In what can’t be a coincidence, Rooryck and Smits are set to meet today, in a “5 Years of Plan S” webinar. In my view, Rooryck, with key allies no doubt, has redeemed Plan S. As with Brembs, I was initially a skeptic, sometimes blaming the group for what I’ve called “friendly fire.” That’s still a good description of Plan S phase-one, now dead. Tuesday’s bold announcement was its obituary.
At today’s webinar, Robert-Jan Smits seemed to endorse the “Responsible Publishing” plan, calling it “Plan S 2.0”. It was a somewhat pained endorsement, qualified by skepticism about the viability of a diamond route. In effect, he blamed the commercial publishers for digging their own graves.
Adam Hyde, John Chodacki, and Paul Shanon, writing on FORCE11’s Upstream on seven key roles that “AI” could play in a scholarly publishing workflow:
- Extract: Identify and isolate specific entities or data points within the content.
- Validate: Verify the accuracy and reliability of the information.
- Generate: Produce new content or ideas, such as text or images.
- Analyse: Examine patterns, relationships, or trends within the information.
- Reformat: Modify and adjust information to fit specific formats or presentation styles.
- Discover: Search for and locate relevant information or connections.
- Translate: Convert information from one language or form to another.
It’s a useful breakdown, but I’m stunned—given the authors and outlet—that there’s no mention of commercial exploitation. Scholarly publishing is dominated, of course, by a for-profit oligopoly, one that mines scholars’ behavior to bundle into proprietary prediction products. As a flurry of recent announcements makes clear, Elsevier and co. are charging into the post-ChatGPT future—with the aim to expand their surveillance-publishing footprint at the expense of scholars and universities. In the real world, the seven Upstream verbs—to extract, to discover, to generate, and so on—will be turned on us.
From Retraction Watch:
An article that proposed potential benefits of private equity firms investing in autism service providers has been removed from the journal in which it was published.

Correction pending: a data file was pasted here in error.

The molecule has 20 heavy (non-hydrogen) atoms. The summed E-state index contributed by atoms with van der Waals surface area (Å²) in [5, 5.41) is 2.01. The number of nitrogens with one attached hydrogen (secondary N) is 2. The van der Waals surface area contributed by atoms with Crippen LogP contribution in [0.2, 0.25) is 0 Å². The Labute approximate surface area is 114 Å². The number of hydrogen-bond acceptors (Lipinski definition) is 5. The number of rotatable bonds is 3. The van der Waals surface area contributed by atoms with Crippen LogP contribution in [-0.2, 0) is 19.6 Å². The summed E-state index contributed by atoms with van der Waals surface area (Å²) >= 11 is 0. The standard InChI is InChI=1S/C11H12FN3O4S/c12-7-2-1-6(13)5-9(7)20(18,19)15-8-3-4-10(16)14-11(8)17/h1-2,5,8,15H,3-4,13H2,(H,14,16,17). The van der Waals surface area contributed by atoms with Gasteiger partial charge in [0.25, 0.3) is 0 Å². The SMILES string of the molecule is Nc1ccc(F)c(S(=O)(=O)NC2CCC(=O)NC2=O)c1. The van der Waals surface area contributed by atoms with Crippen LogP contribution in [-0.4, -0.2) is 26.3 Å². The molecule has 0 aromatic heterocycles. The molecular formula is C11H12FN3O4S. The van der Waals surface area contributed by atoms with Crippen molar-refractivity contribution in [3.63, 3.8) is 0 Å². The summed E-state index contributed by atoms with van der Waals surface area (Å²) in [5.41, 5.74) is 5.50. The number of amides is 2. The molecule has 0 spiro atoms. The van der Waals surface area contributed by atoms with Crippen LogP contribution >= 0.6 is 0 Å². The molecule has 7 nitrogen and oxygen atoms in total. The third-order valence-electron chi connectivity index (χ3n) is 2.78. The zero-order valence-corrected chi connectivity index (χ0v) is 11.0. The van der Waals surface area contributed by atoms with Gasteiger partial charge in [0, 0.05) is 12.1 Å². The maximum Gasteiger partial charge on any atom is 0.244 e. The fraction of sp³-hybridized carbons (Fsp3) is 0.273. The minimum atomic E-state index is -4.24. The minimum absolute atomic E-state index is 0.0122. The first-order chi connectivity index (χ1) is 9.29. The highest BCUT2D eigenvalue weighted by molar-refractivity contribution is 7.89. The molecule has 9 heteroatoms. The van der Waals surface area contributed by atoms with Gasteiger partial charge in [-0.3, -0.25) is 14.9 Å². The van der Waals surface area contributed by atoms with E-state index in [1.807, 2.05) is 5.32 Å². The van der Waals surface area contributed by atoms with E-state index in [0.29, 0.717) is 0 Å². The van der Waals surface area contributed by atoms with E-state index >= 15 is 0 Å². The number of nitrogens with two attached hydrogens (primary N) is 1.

is founder and CEO of the Behavioral Health Center of Excellence (BHCOE), a company that offers accreditation for organizations that provide ABA services, and she co-founded the Autism Investor Summit, an annual meeting focused on the business side of autism services. She is also an advisory board member for Calex Partners, a firm that provides advice on mergers and acquisitions for autism-related businesses.
Blatant self-interest, but that wasn’t the issue. She seems to have had, um, a ChatGPT problem:
The article titles provided in 22 of the references do not appear in the cited journals’ table of contents or in Google search results.
My colleague Sue Curry Jansen and I, writing for The Hedgehog Review draft the neglected philosopher Susanne Langer as AI critic:
Our modest objective here is to add a historical dimension to the critical toolkit by highlighting the work of a profoundly underappreciated thinker, whose work advances and thickens the limits-of-language case. Although she was a prolific scholar, Susanne K. Langer’s best-known work was Philosophy in a New Key (1942), published fifteen years before the term “artificial intelligence” was coined. Yet her indictment of the linguistic completists of her day holds up remarkably well; indeed, we can read a prescience, sometimes uncanny, into her paragraphs about the world beyond paragraphs.
Announced in July, Springer Nature’s acquisition of protocols.io didn’t attract much attention:
protocols.io will form part of Springer Nature’s expanding Solutions business which is committed to providing researchers, and their institutions, with a comprehensive suite of tools and services designed to bolster their success, enhance their impact, and boost productivity.
It should have: protocols.io is the latest-rule-proving example of the well-intentioned for-profit schol-comm startup: at some point or another, you will be acquired, even if—maybe especially when—you repeatedly declare your mission-driven independence. The verb is to bepress:
Per Pippin, writing in LSE Impact on a Diamond Open Access Fund:
Read-and-Publish deals are likely to be short lived; they were, after all, supposed to be ‘transitional deals’. The public money that has so far been spent on these deals could be better invested in this kind of fund when these deals come to an end. This would be truly transformative.
One can quibble with the funding figures that Pippin floats—and with his breakdown of costs. But his core point, that collective funding is the only road to OA that doesn’t exclude authors, is unassailable. The toughest nut to crack is funders’ habitual (and, in some cases, legal) commitment to single-unit, per-work support.
Note: This essay was recently published in Amerikastudien/American Studies, as part of a Forum on Digitization, Digital Humanities, and American Studies. The essay carries a CC BY-NC-ND 4.0 license.